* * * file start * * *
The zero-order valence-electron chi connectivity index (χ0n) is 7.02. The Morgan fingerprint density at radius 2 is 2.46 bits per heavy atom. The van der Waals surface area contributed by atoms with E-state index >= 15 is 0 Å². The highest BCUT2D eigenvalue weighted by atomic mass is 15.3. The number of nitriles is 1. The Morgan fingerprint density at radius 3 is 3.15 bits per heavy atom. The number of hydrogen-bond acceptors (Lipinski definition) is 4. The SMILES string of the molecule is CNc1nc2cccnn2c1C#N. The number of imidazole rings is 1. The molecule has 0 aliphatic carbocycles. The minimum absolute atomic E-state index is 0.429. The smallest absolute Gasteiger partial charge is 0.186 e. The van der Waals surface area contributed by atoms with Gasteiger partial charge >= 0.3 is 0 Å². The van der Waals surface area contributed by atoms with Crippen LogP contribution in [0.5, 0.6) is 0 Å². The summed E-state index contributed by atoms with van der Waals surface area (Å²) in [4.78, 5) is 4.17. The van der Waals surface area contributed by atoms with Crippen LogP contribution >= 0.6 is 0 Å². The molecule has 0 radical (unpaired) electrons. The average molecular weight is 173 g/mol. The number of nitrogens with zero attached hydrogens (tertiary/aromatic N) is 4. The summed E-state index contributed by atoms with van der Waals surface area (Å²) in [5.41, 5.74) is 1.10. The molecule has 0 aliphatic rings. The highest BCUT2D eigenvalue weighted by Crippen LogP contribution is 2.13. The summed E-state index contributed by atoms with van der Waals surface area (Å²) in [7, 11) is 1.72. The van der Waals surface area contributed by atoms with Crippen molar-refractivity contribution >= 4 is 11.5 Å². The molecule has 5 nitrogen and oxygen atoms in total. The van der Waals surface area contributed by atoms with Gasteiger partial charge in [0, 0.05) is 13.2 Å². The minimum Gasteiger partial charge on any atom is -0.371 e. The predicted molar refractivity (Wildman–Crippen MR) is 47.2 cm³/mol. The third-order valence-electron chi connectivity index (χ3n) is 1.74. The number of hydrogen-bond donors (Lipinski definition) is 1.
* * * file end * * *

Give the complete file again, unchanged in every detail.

The zero-order valence-electron chi connectivity index (χ0n) is 7.02. The Morgan fingerprint density at radius 2 is 2.46 bits per heavy atom. The van der Waals surface area contributed by atoms with E-state index >= 15 is 0 Å². The highest BCUT2D eigenvalue weighted by atomic mass is 15.3. The number of nitriles is 1. The Morgan fingerprint density at radius 3 is 3.15 bits per heavy atom. The number of hydrogen-bond acceptors (Lipinski definition) is 4. The SMILES string of the molecule is CNc1nc2cccnn2c1C#N. The number of imidazole rings is 1. The molecule has 0 aliphatic carbocycles. The minimum absolute atomic E-state index is 0.429. The smallest absolute Gasteiger partial charge is 0.186 e. The van der Waals surface area contributed by atoms with Gasteiger partial charge >= 0.3 is 0 Å². The van der Waals surface area contributed by atoms with Crippen LogP contribution in [0.5, 0.6) is 0 Å². The summed E-state index contributed by atoms with van der Waals surface area (Å²) in [4.78, 5) is 4.17. The van der Waals surface area contributed by atoms with Crippen LogP contribution >= 0.6 is 0 Å². The molecule has 0 radical (unpaired) electrons. The average molecular weight is 173 g/mol. The number of nitrogens with zero attached hydrogens (tertiary/aromatic N) is 4. The summed E-state index contributed by atoms with van der Waals surface area (Å²) in [5.41, 5.74) is 1.10. The molecule has 0 aliphatic rings. The highest BCUT2D eigenvalue weighted by Crippen LogP contribution is 2.13. The summed E-state index contributed by atoms with van der Waals surface area (Å²) in [7, 11) is 1.72. The van der Waals surface area contributed by atoms with Crippen molar-refractivity contribution >= 4 is 11.5 Å². The molecule has 5 nitrogen and oxygen atoms in total. The van der Waals surface area contributed by atoms with Gasteiger partial charge in [0, 0.05) is 13.2 Å². The minimum Gasteiger partial charge on any atom is -0.371 e. The predicted molar refractivity (Wildman–Crippen MR) is 47.2 cm³/mol. The third-order valence-electron chi connectivity index (χ3n) is 1.74. The number of hydrogen-bond donors (Lipinski definition) is 1.